On 19 November 1996 something happened in Strasbourg, France, which could fundamentally remove many of the rights of patients. It had no public airing beforehand and has been little reported on since.
After marathon discussions, the Committee of Ministers of 39 European Union member states adopted the Convention On Human Rights And Biomedicine. Although the ostensible purpose of the convention was protection of human rights, what is little understood is that it paves the way for sweeping relaxation of informed consent to medical treatment.
It allows future drug and other medical trials to be carried out on potentially huge numbers of people, possibly without their consent. Those particularly at risk would be the mentally ill, who are deemed not to be able to give their consent; those with diseases for which there is no known effective treatment; people who are in a coma; those needing emergency treatment; and, perhaps most worrying, children.
The convention also provides for research on embryos in vitro and for organ removal from living donors for transplants.
Although the convention applies only to EU member countries, the US Food and Drug Administration (FDA) simultaneously changed its rules on drug trials. These new rules also mean that some groups of people may be involved in medical research programs without their consent. The FDA's new rules are strikingly similar to those of the Strasbourg Convention.
These momentous developments to date have received almost no publicity in the UK. Even the FDA rule changes were introduced very quietly.
In the 49-page Strasbourg document, general rules are set out applying to intervention in the health field. Although this is normally done with the individual's free and informed consent, "protection" is also extended to those unable to give such consent, either because they are too young, too ill, or mentally incapacitated. In these cases, treatment may be given so long as it is authorized by his or her representative or an authority or person provided for by law. With mental disorders, treatment may be given in an emergency, or if without the treatment the individual's health would be seriously harmed.
Patients will be given the chance to consent to taking part in scientific research subject to several conditions. This means that a patient doesn't necessarily need to be told they are part of an experiment:
if no alternative treatment of comparable effectiveness exists;
if the risk isn't disproportionate to the potential benefits of the research;
where research has the to produce results which are of direct benefit to the person's health (such as contributing to medicine's understanding of the condition, and possibly bringing benefit to them or other sufferers, and otherwise if the risk is minimal (presumably as defined by medicine).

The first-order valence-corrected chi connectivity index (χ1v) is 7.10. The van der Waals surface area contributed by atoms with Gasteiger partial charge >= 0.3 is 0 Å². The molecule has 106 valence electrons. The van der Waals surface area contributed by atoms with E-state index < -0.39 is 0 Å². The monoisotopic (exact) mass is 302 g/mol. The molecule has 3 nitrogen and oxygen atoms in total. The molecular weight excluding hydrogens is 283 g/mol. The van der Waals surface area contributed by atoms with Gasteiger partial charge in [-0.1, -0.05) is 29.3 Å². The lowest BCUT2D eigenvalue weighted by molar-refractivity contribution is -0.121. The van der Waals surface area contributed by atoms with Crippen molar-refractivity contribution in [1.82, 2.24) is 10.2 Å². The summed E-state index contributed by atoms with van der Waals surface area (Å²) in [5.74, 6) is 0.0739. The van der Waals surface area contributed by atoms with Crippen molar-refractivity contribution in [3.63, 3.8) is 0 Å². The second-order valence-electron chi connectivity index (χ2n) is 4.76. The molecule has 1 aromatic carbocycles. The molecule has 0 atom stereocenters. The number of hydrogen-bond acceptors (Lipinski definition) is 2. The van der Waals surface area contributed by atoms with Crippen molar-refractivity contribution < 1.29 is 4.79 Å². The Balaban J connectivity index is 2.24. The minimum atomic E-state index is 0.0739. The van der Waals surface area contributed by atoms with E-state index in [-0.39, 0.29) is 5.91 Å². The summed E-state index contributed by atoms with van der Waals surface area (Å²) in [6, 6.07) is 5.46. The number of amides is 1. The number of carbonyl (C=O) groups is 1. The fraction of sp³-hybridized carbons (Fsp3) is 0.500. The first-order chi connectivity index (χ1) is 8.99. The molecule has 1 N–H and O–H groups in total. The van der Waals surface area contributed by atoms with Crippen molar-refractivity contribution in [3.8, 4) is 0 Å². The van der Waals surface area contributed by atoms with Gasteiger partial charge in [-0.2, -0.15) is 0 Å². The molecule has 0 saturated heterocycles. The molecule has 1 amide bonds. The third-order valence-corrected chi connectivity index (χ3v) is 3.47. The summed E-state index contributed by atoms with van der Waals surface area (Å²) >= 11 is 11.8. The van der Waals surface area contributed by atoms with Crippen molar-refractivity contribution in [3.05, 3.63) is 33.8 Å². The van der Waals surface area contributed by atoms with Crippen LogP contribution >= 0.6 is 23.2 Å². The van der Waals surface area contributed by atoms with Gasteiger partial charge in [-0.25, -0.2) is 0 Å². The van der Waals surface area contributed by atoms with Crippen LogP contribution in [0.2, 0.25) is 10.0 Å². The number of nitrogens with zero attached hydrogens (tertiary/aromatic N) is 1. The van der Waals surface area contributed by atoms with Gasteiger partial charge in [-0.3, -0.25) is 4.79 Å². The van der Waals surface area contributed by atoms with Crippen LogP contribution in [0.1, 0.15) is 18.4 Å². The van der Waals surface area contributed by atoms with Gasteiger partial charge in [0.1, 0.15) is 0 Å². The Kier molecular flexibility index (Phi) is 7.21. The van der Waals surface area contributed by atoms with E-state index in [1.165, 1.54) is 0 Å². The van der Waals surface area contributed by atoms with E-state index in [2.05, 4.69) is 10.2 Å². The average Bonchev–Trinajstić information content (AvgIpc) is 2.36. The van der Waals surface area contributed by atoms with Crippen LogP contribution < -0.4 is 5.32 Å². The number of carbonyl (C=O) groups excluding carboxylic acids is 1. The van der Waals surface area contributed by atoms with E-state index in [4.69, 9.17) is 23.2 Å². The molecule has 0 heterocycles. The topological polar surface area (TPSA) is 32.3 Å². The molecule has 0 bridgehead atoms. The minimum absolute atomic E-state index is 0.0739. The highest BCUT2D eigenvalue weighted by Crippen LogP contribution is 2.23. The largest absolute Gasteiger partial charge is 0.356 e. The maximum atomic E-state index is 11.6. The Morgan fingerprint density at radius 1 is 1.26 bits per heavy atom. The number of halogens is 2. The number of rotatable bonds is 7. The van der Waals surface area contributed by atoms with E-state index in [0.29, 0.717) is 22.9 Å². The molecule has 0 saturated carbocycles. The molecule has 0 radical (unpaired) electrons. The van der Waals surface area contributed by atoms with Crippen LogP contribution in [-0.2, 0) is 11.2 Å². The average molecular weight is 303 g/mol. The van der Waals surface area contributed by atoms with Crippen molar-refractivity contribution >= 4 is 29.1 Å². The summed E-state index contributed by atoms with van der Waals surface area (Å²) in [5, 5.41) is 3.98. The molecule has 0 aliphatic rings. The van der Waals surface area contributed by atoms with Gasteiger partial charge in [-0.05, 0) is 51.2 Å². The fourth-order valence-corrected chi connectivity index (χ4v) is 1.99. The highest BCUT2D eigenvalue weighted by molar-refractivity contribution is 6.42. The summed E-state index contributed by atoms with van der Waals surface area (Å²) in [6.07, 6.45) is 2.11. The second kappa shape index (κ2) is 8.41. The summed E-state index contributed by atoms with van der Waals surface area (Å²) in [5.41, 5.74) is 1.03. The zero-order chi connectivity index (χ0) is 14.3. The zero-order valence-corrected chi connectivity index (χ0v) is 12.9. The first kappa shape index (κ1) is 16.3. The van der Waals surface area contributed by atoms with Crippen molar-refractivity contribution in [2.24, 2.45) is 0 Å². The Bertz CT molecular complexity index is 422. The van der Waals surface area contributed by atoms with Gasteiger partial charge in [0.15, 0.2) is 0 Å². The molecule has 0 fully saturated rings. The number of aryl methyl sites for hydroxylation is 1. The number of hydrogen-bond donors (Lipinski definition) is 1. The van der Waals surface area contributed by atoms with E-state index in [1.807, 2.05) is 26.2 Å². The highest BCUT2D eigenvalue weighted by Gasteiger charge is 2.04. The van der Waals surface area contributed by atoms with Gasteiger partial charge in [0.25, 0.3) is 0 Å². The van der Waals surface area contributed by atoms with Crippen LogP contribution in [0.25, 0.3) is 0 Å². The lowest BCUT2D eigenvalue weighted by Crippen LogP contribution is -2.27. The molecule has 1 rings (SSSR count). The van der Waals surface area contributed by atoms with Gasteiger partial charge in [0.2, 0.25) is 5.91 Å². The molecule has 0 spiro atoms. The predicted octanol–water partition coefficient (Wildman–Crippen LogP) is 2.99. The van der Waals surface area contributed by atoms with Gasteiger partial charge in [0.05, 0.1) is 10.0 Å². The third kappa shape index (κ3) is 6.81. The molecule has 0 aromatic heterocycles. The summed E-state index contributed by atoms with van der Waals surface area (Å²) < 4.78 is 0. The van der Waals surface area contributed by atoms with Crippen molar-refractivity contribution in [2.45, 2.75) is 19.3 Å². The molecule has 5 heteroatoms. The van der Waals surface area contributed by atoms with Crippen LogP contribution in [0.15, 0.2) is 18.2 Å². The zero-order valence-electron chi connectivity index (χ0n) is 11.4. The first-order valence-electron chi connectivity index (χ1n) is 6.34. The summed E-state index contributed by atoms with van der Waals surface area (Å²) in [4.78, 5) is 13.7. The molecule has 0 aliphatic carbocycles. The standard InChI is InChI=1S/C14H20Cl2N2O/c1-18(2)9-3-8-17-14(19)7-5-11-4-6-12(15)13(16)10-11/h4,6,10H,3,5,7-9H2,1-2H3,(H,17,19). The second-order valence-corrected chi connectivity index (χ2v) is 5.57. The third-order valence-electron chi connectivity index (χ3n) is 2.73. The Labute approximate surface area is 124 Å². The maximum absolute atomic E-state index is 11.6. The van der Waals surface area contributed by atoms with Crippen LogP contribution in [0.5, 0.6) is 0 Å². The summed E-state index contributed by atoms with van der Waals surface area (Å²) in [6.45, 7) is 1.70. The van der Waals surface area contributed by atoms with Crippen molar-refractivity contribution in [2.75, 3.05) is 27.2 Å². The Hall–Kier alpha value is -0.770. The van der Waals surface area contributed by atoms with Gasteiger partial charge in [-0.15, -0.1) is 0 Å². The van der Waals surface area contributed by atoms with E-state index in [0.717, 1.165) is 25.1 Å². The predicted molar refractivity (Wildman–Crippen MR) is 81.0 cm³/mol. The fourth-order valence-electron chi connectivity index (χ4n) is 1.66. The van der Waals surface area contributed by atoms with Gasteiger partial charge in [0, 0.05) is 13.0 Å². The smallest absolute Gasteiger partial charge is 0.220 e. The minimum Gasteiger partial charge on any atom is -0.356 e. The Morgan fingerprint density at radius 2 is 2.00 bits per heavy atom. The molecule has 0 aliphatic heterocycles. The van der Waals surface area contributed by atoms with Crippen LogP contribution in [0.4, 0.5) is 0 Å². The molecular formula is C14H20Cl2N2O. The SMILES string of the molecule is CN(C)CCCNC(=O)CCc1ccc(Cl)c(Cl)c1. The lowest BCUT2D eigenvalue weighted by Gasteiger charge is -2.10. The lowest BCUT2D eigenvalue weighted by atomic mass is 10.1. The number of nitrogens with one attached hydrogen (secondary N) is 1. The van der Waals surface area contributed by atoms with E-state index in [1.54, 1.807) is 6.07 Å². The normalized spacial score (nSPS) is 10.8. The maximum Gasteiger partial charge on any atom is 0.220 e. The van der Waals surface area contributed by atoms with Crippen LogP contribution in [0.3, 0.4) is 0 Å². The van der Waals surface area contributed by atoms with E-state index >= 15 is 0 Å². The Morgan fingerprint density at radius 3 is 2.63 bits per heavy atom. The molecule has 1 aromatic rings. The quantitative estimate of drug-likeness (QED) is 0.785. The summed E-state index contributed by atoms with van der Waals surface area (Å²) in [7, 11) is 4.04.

The final document was signed by 20 countries on 4 April, 1997, and is only binding in those countries. However, it has to be formally ratified by each country before passing into law in that state. In Britain, this hasn't happened yet because of the general election.
Despite safeguards stipulated in the Strasbourg Convention, this and changed FDA rules appear to annul fundamental human rights laid down in the Code of Medical Ethics, which was drawn up after World War II. This stated that no one should ever be forced to participate in a trial again. Voluntary consent became the cornerstone of medical researchers' principles. The new convention and new FDA rules imply that such consent will not always be needed.
BESIDES THE FAR-REACHING IMPLICATIONS FOR LAWYERS, RESEARCHERS AND ETHICISTS THE MOST WORRYING ASPECT OF THE DOCUMENT IS THAT IT SEEMS TO GIVE MEDICINE AN OPEN-ENDED TICKET TO DO WHAT IT LIKES. UNDER THE GUISE OF INDIVIDUAL "PROTECTION", THE CONVENTION SAYS THAT IN CERTAIN SITUATIONS "GENERAL INTERESTS" WILL TAKE PRIORITY OVER THOSE OF THE INDIVIDUAL.
There is even the provision for organ removal from a living person without consent for transplant purposes in "exceptional circumstances" (such as where there is no compatible donor), or for saving the recipient's life.
At present, many cases of vaccine damage remain unsettled, as do countless other drug-pesticide and chemical-injury cases. Under the convention's rules, there will be virtually no chance to prove negligence or misdemeanors in cases involving the mentally ill, those suffering from certain diseases, coma patients or accident victims.
As a German paper (Stuttgarter Nachrichten-Medizin Aktuell, 27 November, 1996) commented: the Strasbourg convention creates a Europe with two things: "Less Morality, but more Commerce."
Doris Jones is an independent medical researcher.
"WHAT DOCTORS DON'T TELL YOU" - December 1997
(British Monthly Newsletter - Dist: Agora Publishing 800-433-1528)